I’ve decided to do a little Top 10 every Friday, just to wind down the week. Anyway. Let’s begin!
1. Divergent by Veronica Roth
In a future Chicago, 16-year-old Beatrice Prior must choose among five predetermined factions to define her identity for the rest of her life, a decision made more difficult when she discovers that she is an anomaly who does not fit into any one group, and that the society she lives in is not perfect after all.
Let’s face it, people. Harry Potter was kinda, sorta… AMAZING! And here, look at this! Not ONLY is this a dystopia. This is a freaking Harry Potter-type house separation thing. Oooh, I love it. Oh. And thanks to The Bookgineer for telling me in her review that it was one of those types. Check out her review.
2. Shadow and Bone by Leigh Bardugo
Alina Starkov doesn’t expect much from life. Orphaned by the Border Wars, the one thing she could rely on was her best friend and fellow refugee, Mal. And lately not even that seems certain. Drafted into the army of their war-torn homeland, they’re sent on a dangerous mission into the Fold, a swath of unnatural darkness crawling with monsters who feast on human flesh.
When their convoy is attacked, all seems lost until Alina reveals a dormant power that not even she knew existed. Ripped from everything she knows, she is whisked away to the royal court to be trained as a member of the Grisha, the magical elite led by the mysterious Darkling. He believes she is the answer the people have been waiting for: the one person with the power to destroy the Fold.
Swept up in a world of luxury and illusion, envied as the Darkling’s favorite, Alina struggles to fit into her new life without Mal by her side. But as the threat to the kingdom mounts, Alina uncovers a secret that sets her on a collision course with the most powerful forces in the kingdom. Now only her past can save her . . . and only she can save the future.
Look at that cover. Come on looook at it. Isn’t it just kind of beautiful?
Better say yes. It looks mysterious, and fantastic. To be honest, I only came across it when I was writing my own review on Daughter of Smoke and Bone by Laini Taylor. Pretty similar in names, huh? Anyway, I did a double take as I came across it at B&N. But it continues to tempt me just out of my hungry, book tongue’s reach, due to my sad lack of wallet fatness. My wallet’s kind of anorexic, much to my frustration and concern…
3. Elantris by Brandon Sanderson
Elantris was the capital of Arelon: gigantic, beautiful, literally radiant, filled with benevolent beings who used their powerful magical abilities for the benefit of all. Yet each of these demigods was once an ordinary person until touched by the mysterious transforming power of the Shaod. Ten years ago, without warning, the magic failed. Elantrians became wizened, leper-like, powerless creatures, and Elantris itself dark, filthy, and crumbling.
Arelon’s new capital, Kae, crouches in the shadow of Elantris. Princess Sarene of Teod arrives for a marriage of state with Crown Prince Raoden, hoping — based on their correspondence — to also find love. She finds instead that Raoden has died and she is considered his widow. Both Teod and Arelon are under threat as the last remaining holdouts against the imperial ambitions of the ruthless religious fanatics of Fjordell. So Sarene decides to use her new status to counter the machinations of Hrathen, a Fjordell high priest who has come to Kae to convert Arelon and claim it for his emperor and his god.
But neither Sarene nor Hrathen suspect the truth about Prince Raoden. Stricken by the same curse that ruined Elantris, Raoden was secretly exiled by his father to the dark city. His struggle to help the wretches trapped there begins a series of events that will bring hope to Arelon, and perhaps reveal the secret of Elantris itself.
A rare epic fantasy that doesn’t recycle the classics and that is a complete and satisfying story in one volume, Elantris is fleet and fun, full of surprises and characters to care about. It’s also the wonderful debut of a welcome new star in the constellation of fantasy.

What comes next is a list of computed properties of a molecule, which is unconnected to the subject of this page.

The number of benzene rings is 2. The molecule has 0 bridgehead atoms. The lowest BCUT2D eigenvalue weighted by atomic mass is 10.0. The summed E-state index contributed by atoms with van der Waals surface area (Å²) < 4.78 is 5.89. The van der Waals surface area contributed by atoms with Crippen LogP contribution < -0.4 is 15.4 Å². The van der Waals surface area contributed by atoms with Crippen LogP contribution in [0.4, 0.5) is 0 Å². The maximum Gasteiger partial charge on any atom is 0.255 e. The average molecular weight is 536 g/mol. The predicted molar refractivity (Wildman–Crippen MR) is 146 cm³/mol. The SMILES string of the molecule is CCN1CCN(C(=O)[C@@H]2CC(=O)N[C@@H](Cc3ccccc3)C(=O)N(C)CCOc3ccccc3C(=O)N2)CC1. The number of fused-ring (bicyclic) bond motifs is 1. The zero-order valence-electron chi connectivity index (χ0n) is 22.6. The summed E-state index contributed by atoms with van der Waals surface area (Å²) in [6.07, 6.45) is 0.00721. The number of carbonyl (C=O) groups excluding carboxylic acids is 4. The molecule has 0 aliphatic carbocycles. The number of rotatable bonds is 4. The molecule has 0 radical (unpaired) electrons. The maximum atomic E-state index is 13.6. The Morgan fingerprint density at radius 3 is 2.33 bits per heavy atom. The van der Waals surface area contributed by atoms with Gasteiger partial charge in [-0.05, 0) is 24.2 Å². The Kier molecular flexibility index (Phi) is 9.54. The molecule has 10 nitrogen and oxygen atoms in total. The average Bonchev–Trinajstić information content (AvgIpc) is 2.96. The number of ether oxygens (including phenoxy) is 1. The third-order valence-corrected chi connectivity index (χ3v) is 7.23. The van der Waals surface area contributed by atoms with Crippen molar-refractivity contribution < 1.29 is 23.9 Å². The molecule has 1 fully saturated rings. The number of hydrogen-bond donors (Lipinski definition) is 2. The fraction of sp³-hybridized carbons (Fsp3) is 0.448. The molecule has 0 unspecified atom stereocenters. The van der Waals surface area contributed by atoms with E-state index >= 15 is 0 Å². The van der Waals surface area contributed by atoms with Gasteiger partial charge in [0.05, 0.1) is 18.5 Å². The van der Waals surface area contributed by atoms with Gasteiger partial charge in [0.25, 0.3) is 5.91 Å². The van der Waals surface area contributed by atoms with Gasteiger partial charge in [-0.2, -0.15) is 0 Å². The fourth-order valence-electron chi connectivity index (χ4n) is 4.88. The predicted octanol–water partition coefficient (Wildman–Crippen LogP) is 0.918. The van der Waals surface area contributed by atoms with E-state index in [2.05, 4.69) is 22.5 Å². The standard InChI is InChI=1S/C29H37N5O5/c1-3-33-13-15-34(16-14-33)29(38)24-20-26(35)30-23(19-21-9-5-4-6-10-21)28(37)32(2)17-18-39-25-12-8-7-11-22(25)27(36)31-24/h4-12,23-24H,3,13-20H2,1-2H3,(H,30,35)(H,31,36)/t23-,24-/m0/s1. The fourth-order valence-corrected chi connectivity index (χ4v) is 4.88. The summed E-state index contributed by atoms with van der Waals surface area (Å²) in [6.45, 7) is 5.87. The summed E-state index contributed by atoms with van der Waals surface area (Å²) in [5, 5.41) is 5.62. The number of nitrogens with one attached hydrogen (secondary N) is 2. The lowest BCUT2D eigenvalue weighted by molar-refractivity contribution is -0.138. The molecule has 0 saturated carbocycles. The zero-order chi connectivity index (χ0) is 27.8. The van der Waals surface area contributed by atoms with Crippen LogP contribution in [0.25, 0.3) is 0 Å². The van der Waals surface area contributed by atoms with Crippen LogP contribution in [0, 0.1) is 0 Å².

To be honest, I want this just because it’s been written by Brandon Sanderson, who is one of my favorite authors. Read Mistborn and maybe you’ll see why. But, knowing Sanderson’s work, I’m prepared for clever politics, assassins, and beautiful, beautiful world-building.
4. Leviathon by Scott Westerfield
Prince Aleksander, would-be heir to the Austro-Hungarian throne, is on the run. His own people have turned on him. His title is worthless. All he has is a battletorn war machine and a loyal crew of men.
Deryn Sharp is a commoner, disguised as a boy in the British Air Service. She’s a brilliant airman. But her secret is in constant danger of being discovered.
With World War I brewing, Alek and Deryn’s paths cross in the most unexpected way…taking them on a fantastical, around-the-world adventure that will change both their lives forever.
Oooh. I love brilliant heroines. I really, really love them. And a prince whose people have turned on him? Sign me up, baby! Also, that loyal crew of men? Oooh am I loving this plot, because I see characters that are going to be highly, highly interesting.
HER WORLD IS CHANGED FOREVER
Callie lost her parents when the Spore Wars wiped out everyone between the ages of twenty and sixty. She and her little brother, Tyler, go on the run, living as squatters with their friend Michael and fighting off renegades who would kill them for a cookie. Callie’s only hope is Prime Destinations, a disturbing place in Beverly Hills run by a mysterious figure known as the Old Man.
He hires teens to rent their bodies to Enders—seniors who want to be young again. Callie, desperate for the money that will keep her, Tyler, and Michael alive, agrees to be a donor. But the neurochip they place in Callie’s head malfunctions and she wakes up in the life of her renter, living in her mansion, driving her cars, and going out with a senator’s grandson. It feels almost like a fairy tale, until Callie discovers that her renter intends to do more than party—and that Prime Destinations’ plans are more evil than Callie could ever have imagined. . . .
Look at that cover. Look at it! *drools* Um. Sorry. You know that person who said… “Don’t judge a book by its cover?” Well. I am the prime violator of that little mantra. But anyway. Starters seems so delightfully dystopic and interesting. Old people wanting to rent out young people’s bodies. Ugh. Gross. wtiugbg. Don’t get me wrong. I love my gramma. In fact, I think I got my love of writing and all things book-ish from her. But if she suddenly said, “Wanna switch bodies with me?”
Uh. I’ll pass. I’ll pass.
6. Anna Dressed in Blood by Kendare Blake
Cas Lowood has inherited an unusual vocation: He kills the dead.